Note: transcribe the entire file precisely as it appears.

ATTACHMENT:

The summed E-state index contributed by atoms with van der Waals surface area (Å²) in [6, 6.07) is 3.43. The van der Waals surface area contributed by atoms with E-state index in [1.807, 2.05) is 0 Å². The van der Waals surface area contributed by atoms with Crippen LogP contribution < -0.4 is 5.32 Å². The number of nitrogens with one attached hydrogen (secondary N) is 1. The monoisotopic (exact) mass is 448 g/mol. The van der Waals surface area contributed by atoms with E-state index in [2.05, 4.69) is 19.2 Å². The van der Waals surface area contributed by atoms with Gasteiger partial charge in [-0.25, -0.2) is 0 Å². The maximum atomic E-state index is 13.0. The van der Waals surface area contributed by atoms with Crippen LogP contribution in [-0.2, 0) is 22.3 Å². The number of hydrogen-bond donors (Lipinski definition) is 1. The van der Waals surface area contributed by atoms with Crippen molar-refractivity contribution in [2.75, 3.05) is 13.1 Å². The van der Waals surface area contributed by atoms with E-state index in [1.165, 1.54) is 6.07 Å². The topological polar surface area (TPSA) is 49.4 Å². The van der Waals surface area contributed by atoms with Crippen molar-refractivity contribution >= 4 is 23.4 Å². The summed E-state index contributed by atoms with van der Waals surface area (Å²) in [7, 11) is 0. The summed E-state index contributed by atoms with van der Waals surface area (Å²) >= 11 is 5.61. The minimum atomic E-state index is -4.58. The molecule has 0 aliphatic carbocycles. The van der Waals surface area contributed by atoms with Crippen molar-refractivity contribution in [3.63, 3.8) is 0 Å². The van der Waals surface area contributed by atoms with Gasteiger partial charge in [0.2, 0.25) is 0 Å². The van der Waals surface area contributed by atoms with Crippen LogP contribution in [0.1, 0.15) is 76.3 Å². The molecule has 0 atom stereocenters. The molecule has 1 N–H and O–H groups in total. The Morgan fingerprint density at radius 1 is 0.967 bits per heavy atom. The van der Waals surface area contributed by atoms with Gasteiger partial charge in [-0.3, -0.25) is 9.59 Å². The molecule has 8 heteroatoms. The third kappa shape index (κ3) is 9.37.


The summed E-state index contributed by atoms with van der Waals surface area (Å²) in [6, 6.07) is 3.43. The van der Waals surface area contributed by atoms with E-state index in [1.807, 2.05) is 0 Å². The van der Waals surface area contributed by atoms with Crippen LogP contribution < -0.4 is 5.32 Å². The number of nitrogens with one attached hydrogen (secondary N) is 1. The monoisotopic (exact) mass is 448 g/mol. The van der Waals surface area contributed by atoms with E-state index in [2.05, 4.69) is 19.2 Å². The van der Waals surface area contributed by atoms with Gasteiger partial charge in [-0.25, -0.2) is 0 Å². The maximum atomic E-state index is 13.0. The van der Waals surface area contributed by atoms with Crippen LogP contribution in [-0.2, 0) is 22.3 Å². The number of hydrogen-bond donors (Lipinski definition) is 1. The van der Waals surface area contributed by atoms with Crippen molar-refractivity contribution in [2.75, 3.05) is 13.1 Å². The van der Waals surface area contributed by atoms with E-state index in [1.165, 1.54) is 6.07 Å². The topological polar surface area (TPSA) is 49.4 Å². The van der Waals surface area contributed by atoms with Crippen molar-refractivity contribution >= 4 is 23.4 Å². The summed E-state index contributed by atoms with van der Waals surface area (Å²) in [7, 11) is 0. The summed E-state index contributed by atoms with van der Waals surface area (Å²) >= 11 is 5.61. The minimum atomic E-state index is -4.58. The molecule has 0 aliphatic carbocycles. The van der Waals surface area contributed by atoms with Crippen molar-refractivity contribution in [3.63, 3.8) is 0 Å². The van der Waals surface area contributed by atoms with Gasteiger partial charge in [0.2, 0.25) is 0 Å². The van der Waals surface area contributed by atoms with Crippen LogP contribution in [0.1, 0.15) is 76.3 Å². The molecule has 0 atom stereocenters. The molecule has 1 N–H and O–H groups in total. The Morgan fingerprint density at radius 1 is 0.967 bits per heavy atom. The van der Waals surface area contributed by atoms with Gasteiger partial charge in [-0.3, -0.25) is 9.59 Å². The molecule has 8 heteroatoms. The third kappa shape index (κ3) is 9.37.